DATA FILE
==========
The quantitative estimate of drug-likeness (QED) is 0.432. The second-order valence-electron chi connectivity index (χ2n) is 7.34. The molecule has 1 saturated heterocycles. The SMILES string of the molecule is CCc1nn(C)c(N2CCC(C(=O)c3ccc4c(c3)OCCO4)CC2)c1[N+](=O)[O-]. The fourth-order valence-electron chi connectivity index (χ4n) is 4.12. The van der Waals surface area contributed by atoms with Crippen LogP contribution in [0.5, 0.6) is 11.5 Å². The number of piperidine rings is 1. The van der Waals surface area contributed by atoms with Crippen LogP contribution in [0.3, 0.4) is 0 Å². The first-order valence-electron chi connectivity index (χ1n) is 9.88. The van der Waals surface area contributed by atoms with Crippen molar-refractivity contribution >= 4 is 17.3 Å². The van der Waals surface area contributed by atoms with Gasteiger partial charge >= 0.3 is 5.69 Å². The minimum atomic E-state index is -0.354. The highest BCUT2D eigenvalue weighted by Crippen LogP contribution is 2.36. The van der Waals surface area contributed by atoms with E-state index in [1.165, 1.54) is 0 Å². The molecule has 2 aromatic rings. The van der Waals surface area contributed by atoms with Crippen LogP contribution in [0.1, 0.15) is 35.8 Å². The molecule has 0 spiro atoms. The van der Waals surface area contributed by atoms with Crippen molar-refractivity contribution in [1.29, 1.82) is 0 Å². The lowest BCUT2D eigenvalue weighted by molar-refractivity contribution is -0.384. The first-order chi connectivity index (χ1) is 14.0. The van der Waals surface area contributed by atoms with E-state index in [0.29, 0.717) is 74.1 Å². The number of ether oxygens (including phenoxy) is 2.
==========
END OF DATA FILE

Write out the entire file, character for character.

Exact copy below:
The quantitative estimate of drug-likeness (QED) is 0.432. The second-order valence-electron chi connectivity index (χ2n) is 7.34. The molecule has 1 saturated heterocycles. The SMILES string of the molecule is CCc1nn(C)c(N2CCC(C(=O)c3ccc4c(c3)OCCO4)CC2)c1[N+](=O)[O-]. The fourth-order valence-electron chi connectivity index (χ4n) is 4.12. The van der Waals surface area contributed by atoms with Crippen LogP contribution in [0.5, 0.6) is 11.5 Å². The number of piperidine rings is 1. The van der Waals surface area contributed by atoms with Crippen LogP contribution in [0.3, 0.4) is 0 Å². The first-order valence-electron chi connectivity index (χ1n) is 9.88. The van der Waals surface area contributed by atoms with Crippen molar-refractivity contribution >= 4 is 17.3 Å². The van der Waals surface area contributed by atoms with Gasteiger partial charge >= 0.3 is 5.69 Å². The minimum atomic E-state index is -0.354. The highest BCUT2D eigenvalue weighted by Crippen LogP contribution is 2.36. The van der Waals surface area contributed by atoms with E-state index in [1.165, 1.54) is 0 Å². The molecule has 2 aromatic rings. The van der Waals surface area contributed by atoms with Crippen LogP contribution in [0.1, 0.15) is 35.8 Å². The molecule has 0 spiro atoms. The van der Waals surface area contributed by atoms with Crippen molar-refractivity contribution in [1.29, 1.82) is 0 Å². The lowest BCUT2D eigenvalue weighted by molar-refractivity contribution is -0.384. The first-order chi connectivity index (χ1) is 14.0. The van der Waals surface area contributed by atoms with E-state index in [0.29, 0.717) is 74.1 Å². The number of ether oxygens (including phenoxy) is 2.